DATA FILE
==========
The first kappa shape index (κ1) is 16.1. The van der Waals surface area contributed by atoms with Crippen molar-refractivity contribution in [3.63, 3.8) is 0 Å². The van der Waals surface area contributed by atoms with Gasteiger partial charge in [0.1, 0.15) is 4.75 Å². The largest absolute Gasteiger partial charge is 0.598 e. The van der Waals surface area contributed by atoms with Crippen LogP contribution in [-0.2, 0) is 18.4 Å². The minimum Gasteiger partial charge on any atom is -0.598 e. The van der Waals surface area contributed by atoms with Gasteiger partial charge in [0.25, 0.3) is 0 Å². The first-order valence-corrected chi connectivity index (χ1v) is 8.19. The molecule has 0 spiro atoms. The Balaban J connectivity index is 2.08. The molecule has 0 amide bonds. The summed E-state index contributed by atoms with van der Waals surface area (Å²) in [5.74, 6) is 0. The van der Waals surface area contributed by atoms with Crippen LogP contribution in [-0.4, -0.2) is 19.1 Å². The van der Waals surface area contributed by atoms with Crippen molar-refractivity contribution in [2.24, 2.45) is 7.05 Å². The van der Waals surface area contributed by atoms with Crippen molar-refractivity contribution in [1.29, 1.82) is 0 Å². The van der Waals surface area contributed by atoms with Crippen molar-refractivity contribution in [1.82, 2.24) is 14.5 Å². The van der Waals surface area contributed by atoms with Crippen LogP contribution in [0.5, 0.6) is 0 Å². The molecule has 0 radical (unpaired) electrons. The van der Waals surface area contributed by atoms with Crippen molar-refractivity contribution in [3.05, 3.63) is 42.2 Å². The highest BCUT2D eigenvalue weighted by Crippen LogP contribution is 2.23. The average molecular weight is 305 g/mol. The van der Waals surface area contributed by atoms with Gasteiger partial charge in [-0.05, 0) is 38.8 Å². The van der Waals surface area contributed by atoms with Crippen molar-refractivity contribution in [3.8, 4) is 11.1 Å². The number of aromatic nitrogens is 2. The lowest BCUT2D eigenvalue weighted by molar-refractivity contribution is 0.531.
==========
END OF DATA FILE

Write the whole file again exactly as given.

The first kappa shape index (κ1) is 16.1. The van der Waals surface area contributed by atoms with Crippen molar-refractivity contribution in [3.63, 3.8) is 0 Å². The van der Waals surface area contributed by atoms with Gasteiger partial charge in [0.1, 0.15) is 4.75 Å². The largest absolute Gasteiger partial charge is 0.598 e. The van der Waals surface area contributed by atoms with Crippen LogP contribution in [-0.2, 0) is 18.4 Å². The minimum Gasteiger partial charge on any atom is -0.598 e. The van der Waals surface area contributed by atoms with Gasteiger partial charge in [0.25, 0.3) is 0 Å². The first-order valence-corrected chi connectivity index (χ1v) is 8.19. The molecule has 0 spiro atoms. The Balaban J connectivity index is 2.08. The molecule has 0 amide bonds. The summed E-state index contributed by atoms with van der Waals surface area (Å²) in [5.74, 6) is 0. The van der Waals surface area contributed by atoms with Crippen LogP contribution in [-0.4, -0.2) is 19.1 Å². The van der Waals surface area contributed by atoms with Crippen molar-refractivity contribution in [2.24, 2.45) is 7.05 Å². The van der Waals surface area contributed by atoms with Crippen molar-refractivity contribution in [1.29, 1.82) is 0 Å². The van der Waals surface area contributed by atoms with Crippen molar-refractivity contribution in [1.82, 2.24) is 14.5 Å². The van der Waals surface area contributed by atoms with Crippen LogP contribution in [0.5, 0.6) is 0 Å². The molecule has 0 radical (unpaired) electrons. The van der Waals surface area contributed by atoms with Crippen molar-refractivity contribution in [3.05, 3.63) is 42.2 Å². The highest BCUT2D eigenvalue weighted by Crippen LogP contribution is 2.23. The average molecular weight is 305 g/mol. The van der Waals surface area contributed by atoms with Gasteiger partial charge in [-0.05, 0) is 38.8 Å². The van der Waals surface area contributed by atoms with Crippen molar-refractivity contribution in [3.8, 4) is 11.1 Å². The number of aromatic nitrogens is 2. The lowest BCUT2D eigenvalue weighted by molar-refractivity contribution is 0.531.